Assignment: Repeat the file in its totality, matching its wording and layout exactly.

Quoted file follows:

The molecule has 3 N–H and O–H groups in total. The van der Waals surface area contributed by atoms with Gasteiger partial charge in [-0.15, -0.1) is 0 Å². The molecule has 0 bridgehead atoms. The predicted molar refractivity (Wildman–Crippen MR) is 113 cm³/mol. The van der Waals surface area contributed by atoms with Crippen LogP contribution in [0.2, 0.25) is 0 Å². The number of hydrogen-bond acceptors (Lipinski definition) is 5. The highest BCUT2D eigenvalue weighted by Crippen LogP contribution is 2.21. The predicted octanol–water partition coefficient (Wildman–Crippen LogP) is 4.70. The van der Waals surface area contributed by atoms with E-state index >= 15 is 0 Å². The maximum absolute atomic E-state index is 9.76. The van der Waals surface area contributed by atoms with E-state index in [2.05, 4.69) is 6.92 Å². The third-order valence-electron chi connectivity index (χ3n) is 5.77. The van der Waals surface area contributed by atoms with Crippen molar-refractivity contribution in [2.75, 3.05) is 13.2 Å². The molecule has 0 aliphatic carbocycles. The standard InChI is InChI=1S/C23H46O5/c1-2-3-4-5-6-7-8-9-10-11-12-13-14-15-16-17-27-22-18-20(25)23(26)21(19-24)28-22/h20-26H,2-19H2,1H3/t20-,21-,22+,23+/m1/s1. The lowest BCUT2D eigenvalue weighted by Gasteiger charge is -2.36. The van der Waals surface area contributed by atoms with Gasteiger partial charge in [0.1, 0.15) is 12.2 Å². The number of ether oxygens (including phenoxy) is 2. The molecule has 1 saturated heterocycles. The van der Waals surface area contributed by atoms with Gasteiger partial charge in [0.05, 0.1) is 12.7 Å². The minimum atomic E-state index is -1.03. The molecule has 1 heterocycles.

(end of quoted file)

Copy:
The molecule has 3 N–H and O–H groups in total. The van der Waals surface area contributed by atoms with Gasteiger partial charge in [-0.15, -0.1) is 0 Å². The molecule has 0 bridgehead atoms. The predicted molar refractivity (Wildman–Crippen MR) is 113 cm³/mol. The van der Waals surface area contributed by atoms with Crippen LogP contribution in [0.2, 0.25) is 0 Å². The number of hydrogen-bond acceptors (Lipinski definition) is 5. The highest BCUT2D eigenvalue weighted by Crippen LogP contribution is 2.21. The predicted octanol–water partition coefficient (Wildman–Crippen LogP) is 4.70. The van der Waals surface area contributed by atoms with E-state index >= 15 is 0 Å². The maximum absolute atomic E-state index is 9.76. The van der Waals surface area contributed by atoms with E-state index in [2.05, 4.69) is 6.92 Å². The third-order valence-electron chi connectivity index (χ3n) is 5.77. The van der Waals surface area contributed by atoms with Crippen molar-refractivity contribution in [2.75, 3.05) is 13.2 Å². The molecule has 0 aliphatic carbocycles. The standard InChI is InChI=1S/C23H46O5/c1-2-3-4-5-6-7-8-9-10-11-12-13-14-15-16-17-27-22-18-20(25)23(26)21(19-24)28-22/h20-26H,2-19H2,1H3/t20-,21-,22+,23+/m1/s1. The lowest BCUT2D eigenvalue weighted by Gasteiger charge is -2.36. The van der Waals surface area contributed by atoms with Gasteiger partial charge in [0.1, 0.15) is 12.2 Å². The number of ether oxygens (including phenoxy) is 2. The molecule has 1 saturated heterocycles. The van der Waals surface area contributed by atoms with Gasteiger partial charge in [0.05, 0.1) is 12.7 Å². The minimum atomic E-state index is -1.03. The molecule has 1 heterocycles.